Texas FHA Mortgages

If you live in Texas, you're used to big things. Big cars, big houses, big meals, big hats´┐Ż. But currently, another big item that many people may completely overlook is big savings in the Texas real estate market! With the economy a bit slower than average, the housing market is favoring buyers and most can save considerable sums of money right now, particularly with the right loan choice.

But if you're a first time homebuyer, the right loan choice can seem as elusive as that perfect house. Thankfully, the Texas FHA loan program can make your decision a bit easier. Managed by the Federal Housing Administration, the Texas FHA loan program is targeted at first time home buyers who might not have the credit or the savings to qualify for conventional loans, which often require near perfect credit scores and 20% of the home's purchase price as a down payment. When a buyer receives a Texas FHA loan, the Housing Administration provides a guaranty to the bank which makes the loan less risky, enabling the bank to provide loans even to buyers who would not normally qualify.

FHA Loan Advantages

The advantages of a Texas FHA loan don't just end with qualification, however. The program has many loan options to fit nearly every lifestyle, and has competitive rates. In addition to relaxed credit requirements, borrowers are able to roll closing costs (generally amounting to between $6,000 and $8,000) into the loan, and the down payment need only be 3.5% of the purchase price.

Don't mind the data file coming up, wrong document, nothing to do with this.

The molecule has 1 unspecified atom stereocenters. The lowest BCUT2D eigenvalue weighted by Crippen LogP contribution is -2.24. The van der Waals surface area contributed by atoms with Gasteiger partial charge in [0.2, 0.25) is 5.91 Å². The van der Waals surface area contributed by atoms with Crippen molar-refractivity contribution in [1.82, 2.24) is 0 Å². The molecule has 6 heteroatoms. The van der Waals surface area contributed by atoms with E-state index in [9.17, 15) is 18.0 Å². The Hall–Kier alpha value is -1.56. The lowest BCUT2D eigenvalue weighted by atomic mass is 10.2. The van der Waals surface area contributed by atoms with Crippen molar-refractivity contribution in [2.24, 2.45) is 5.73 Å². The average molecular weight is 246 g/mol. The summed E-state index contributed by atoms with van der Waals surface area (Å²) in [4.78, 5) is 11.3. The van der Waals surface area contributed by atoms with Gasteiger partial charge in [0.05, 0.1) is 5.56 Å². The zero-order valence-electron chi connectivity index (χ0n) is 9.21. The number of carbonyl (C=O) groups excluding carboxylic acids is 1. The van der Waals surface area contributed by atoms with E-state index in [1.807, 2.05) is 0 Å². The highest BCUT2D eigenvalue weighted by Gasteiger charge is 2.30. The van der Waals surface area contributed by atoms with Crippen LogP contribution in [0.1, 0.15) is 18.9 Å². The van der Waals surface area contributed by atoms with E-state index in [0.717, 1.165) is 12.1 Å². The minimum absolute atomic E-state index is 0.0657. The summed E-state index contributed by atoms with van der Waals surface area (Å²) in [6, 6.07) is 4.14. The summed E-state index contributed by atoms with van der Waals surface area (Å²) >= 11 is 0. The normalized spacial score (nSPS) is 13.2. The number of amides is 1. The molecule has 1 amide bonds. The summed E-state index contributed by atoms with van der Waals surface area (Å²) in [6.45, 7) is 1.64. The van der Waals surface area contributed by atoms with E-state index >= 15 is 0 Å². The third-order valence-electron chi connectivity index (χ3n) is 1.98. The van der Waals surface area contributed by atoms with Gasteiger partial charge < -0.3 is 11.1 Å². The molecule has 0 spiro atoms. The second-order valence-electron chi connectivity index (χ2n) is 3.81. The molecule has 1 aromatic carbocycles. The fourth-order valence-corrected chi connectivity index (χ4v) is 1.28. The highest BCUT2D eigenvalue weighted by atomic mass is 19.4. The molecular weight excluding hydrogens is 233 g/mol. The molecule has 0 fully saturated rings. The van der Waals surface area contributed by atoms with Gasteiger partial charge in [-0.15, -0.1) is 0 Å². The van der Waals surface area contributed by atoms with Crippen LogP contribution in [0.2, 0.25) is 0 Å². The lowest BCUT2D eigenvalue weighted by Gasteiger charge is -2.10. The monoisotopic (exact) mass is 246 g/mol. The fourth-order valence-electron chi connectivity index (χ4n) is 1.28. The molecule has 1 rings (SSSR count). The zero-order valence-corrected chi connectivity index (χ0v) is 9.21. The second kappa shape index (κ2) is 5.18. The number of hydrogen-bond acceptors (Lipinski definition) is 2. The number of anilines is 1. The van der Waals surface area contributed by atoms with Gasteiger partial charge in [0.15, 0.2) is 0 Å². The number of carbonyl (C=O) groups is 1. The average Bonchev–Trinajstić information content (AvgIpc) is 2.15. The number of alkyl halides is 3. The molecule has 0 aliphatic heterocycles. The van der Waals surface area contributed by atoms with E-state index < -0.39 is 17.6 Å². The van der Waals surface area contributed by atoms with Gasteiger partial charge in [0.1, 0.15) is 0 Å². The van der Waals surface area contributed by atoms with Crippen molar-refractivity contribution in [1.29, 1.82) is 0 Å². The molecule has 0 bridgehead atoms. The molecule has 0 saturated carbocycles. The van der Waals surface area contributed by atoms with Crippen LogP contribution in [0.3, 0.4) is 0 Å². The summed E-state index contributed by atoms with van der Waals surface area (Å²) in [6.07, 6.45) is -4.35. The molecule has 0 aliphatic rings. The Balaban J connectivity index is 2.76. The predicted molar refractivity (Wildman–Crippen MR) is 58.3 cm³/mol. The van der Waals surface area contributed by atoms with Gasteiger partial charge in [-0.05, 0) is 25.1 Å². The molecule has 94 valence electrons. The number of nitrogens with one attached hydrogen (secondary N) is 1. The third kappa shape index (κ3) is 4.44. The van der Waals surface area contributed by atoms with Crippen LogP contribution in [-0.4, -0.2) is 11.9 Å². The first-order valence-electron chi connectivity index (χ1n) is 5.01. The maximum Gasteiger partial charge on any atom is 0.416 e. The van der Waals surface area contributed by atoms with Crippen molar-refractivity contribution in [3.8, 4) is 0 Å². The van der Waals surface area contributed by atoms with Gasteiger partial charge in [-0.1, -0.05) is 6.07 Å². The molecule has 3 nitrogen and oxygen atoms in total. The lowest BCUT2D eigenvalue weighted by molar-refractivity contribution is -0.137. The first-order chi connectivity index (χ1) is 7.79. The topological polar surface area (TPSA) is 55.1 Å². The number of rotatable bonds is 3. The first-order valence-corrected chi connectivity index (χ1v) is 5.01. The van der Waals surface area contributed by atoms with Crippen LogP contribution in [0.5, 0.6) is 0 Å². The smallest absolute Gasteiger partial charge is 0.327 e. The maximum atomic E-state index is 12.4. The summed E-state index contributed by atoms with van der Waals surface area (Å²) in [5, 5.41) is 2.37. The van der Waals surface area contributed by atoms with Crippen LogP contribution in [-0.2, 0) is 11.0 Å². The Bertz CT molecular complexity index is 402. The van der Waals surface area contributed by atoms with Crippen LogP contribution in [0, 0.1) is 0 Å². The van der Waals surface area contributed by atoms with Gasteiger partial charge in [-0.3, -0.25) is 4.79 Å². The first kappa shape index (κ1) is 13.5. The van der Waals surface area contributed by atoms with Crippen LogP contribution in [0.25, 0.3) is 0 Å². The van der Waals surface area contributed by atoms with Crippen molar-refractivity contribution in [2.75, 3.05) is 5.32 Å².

Texas FHA Loan Limits

fha refinance

Check with your lender to begin the qualification process for this exciting loan program today. While you're there, be sure to ask about the current loan limits for your area. The current limit in most areas is $271,050 for a single family dwelling, but high cost of living areas have higher limits to make sure that borrowers in these areas can still afford to buy a home with a Texas FHA loan. For instance, San Antonio's limit is currently $332,500, while borrowers in Austin can receive up to $288,750. Your lender will have the limits that apply to you, particularly if you're buying a multi-family dwelling since the amount varies based on not only location, but also on number of units in the dwelling.